The Ministry of Business, Innovation and Employment (MBIE) recently released a paper for public consultation which includes various options for improving the conduct of financial institutions in New Zealand. The key focus of the paper is to ensure that conduct and culture in the financial sector is delivering good outcomes for all customers. Those wanting to make a submission will need to act quickly as submissions close on 7 June 2019.
Which financial institutions are included in the scope?
MBIE primarily refers to financial institutions in the discussion paper as banks and insurers (including both life and general insurers) to highlight whether the future proposed regime should also scope in other types of financial institutions such as KiwiSaver providers, non-bank deposit takers and lenders. All providers of financial services should take an interest in understanding how financial regulation may develop.
Why is regulation of our financial institutions being considered?
MBIE has identified several reasons for regulation in the financial sector because:
- Financial institutions have a big impact on individuals and the whole economy
- There tends to be an inherent imbalance of knowledge and power between financial institutions and consumers similar to those identified by the Australian Royal Commission into misconduct in the banking, superannuation and financial services industries
- Certain weaknesses were identified by the FMA and RBNZ’s conduct and culture reviews into both banks and life insurers in terms of their governance and management
- Non-regulatory options are insufficient to ensure good conduct.
Problems at the product design stage
- Products are not always designed with good customer outcomes in mind, this was identified by the FMA and RBNZ’s review of life insurer conduct and culture
- Poor value products or products that are not fit-for-purpose; for example, Consumer NZ identified credit card repayment insurance as a product that often provides consumers with very little benefit
- Complexity of financial products can limit a customer’s understanding of what they are purchasing
Problems at the product distribution stage
- Sales are frequently prioritised over good customer outcomes, and there are significant gaps in the measurement and reporting of customer outcomes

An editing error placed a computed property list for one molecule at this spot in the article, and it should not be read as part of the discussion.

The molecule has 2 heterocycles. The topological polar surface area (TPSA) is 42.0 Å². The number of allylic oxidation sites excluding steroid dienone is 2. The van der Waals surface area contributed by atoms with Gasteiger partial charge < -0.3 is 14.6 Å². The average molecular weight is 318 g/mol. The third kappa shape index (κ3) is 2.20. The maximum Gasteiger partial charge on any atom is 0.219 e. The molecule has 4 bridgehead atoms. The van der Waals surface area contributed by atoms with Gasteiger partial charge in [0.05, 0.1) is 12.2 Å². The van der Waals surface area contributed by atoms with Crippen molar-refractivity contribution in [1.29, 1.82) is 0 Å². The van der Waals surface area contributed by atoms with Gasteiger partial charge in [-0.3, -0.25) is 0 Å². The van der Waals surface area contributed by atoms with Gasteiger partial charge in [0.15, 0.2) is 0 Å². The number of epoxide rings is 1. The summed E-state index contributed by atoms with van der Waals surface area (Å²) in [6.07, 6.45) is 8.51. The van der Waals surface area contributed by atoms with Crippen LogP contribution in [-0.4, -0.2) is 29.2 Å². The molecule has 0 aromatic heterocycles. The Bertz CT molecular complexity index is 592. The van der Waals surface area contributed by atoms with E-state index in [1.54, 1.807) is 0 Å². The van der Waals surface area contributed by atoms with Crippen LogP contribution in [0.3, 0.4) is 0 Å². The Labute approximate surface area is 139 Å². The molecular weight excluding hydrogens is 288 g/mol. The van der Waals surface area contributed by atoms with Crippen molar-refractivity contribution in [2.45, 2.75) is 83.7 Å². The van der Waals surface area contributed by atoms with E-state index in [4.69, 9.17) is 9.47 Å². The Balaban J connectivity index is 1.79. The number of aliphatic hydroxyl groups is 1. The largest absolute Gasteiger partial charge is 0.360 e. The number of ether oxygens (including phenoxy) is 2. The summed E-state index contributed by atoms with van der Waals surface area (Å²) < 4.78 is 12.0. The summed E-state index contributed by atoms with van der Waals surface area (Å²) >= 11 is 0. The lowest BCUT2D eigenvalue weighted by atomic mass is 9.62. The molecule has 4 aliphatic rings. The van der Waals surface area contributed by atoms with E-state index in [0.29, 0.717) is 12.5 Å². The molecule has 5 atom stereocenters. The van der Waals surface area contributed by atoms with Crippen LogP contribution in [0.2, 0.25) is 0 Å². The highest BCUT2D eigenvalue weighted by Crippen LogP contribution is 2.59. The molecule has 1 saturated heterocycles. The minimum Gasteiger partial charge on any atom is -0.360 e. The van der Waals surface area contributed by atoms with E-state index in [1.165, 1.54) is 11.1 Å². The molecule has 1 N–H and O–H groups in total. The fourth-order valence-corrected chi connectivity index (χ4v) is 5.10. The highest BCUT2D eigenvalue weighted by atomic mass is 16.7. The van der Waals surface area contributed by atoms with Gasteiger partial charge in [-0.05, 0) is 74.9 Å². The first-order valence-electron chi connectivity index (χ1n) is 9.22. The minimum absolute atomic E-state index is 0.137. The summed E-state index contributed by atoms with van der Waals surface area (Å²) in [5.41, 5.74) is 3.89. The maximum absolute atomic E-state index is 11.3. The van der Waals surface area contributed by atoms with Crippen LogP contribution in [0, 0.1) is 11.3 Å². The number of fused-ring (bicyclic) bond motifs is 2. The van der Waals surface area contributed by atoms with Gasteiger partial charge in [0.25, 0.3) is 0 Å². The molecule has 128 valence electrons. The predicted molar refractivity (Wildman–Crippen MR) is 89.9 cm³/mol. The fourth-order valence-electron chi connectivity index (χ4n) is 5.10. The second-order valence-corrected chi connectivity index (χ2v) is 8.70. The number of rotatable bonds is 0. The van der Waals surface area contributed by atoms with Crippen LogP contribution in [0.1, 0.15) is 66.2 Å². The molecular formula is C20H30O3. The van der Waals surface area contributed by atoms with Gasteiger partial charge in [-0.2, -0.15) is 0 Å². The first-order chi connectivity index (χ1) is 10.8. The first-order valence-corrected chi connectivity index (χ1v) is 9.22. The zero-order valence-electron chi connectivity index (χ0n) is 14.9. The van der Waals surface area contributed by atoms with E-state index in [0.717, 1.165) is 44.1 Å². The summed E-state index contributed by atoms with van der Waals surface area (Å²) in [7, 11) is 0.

- Conflicted remuneration encourages the mis-selling of financial products and services
- There is a lack of oversight of intermediaries
Problems during product use and ongoing interactions
- There is little post-sale follow up of customer outcomes; consumers ‘set and forget’ their financial products, and systems are not always updated to implement new products/promotions
- Insurers have an incentive to underpay claims and sometimes use questionable tactics to settle claims; there are also communication breakdowns when claims take long periods of time or are disputed.
What are the proposed options?
MBIE set out a wide range of options to respond to these matters in its discussion paper. They include suggestions that address both overall and specific obligations (ie, product design, product distribution and insurance claims handling) as noted in the table below:
What is Grant Thornton's view?
New Zealand market participants will already have some experience in aligning their systems and processes to comply with the new regulations. In recent years, New Zealand implemented the AML/CFT Act 2009, the Insurance (Prudential Supervision) Act 2010, the Non-Bank Deposit Takers Act 2013, the Financial Reporting Act 2013, the Financial Markets Conduct Act 2013, and most recently the Financial Services Legislation Amendment Act 2019. There have also been some significant changes in financial reporting standards, including NZ IFRS 9 Financial Instruments and NZ IFRS 17 Insurance Contracts which both require financial institutions to provide transparent reporting, but implementing these comes with additional compliance costs.
Grant Thornton’s view is that that MBIE’s proposed regulation will provide better outcomes for consumers, however, any changes should be scalable. There are some key considerations that financial institutions may need to address when providing their submissions:
- What are the potential compliance costs across different options?
- What changes will be required in the underlying systems to enable compliance with the proposed legislation?
- Can the current training environment deliver the awareness and necessary skills (including the requirements to become a qualified financial adviser) to fully comply with the proposed changes?
- Will the compliance costs impact what consumers pay for products and services?
- Will retaining good talent be impacted if remuneration and incentives need to be modified?
- Would banning products or regulating the production result in a lack of competition in the market?
When is the submission deadline?
MBIE is seeking written submissions on the option paper by 7 June 2019. Following that, submissions will be reviewed, and recommendations will be made to the Minister of Commerce and Consumer Affairs with a view to introduce legislation to Parliament by the end of 2019.
Please note that MBIE is seeking feedback on the drawbacks and benefits of the options identified in the discussion paper, and the overall preferred package, to inform their recommendations to the Minister.
Our view is that this is an important opportunity for all affected financial institutions to contribute to policy formation; Grant Thornton would we pleased to assist you in helping draft a submission for MBIE.
If you have any questions in relation to the Options Paper, making a submission, or are considering how these changes affect you or your business, please contact us.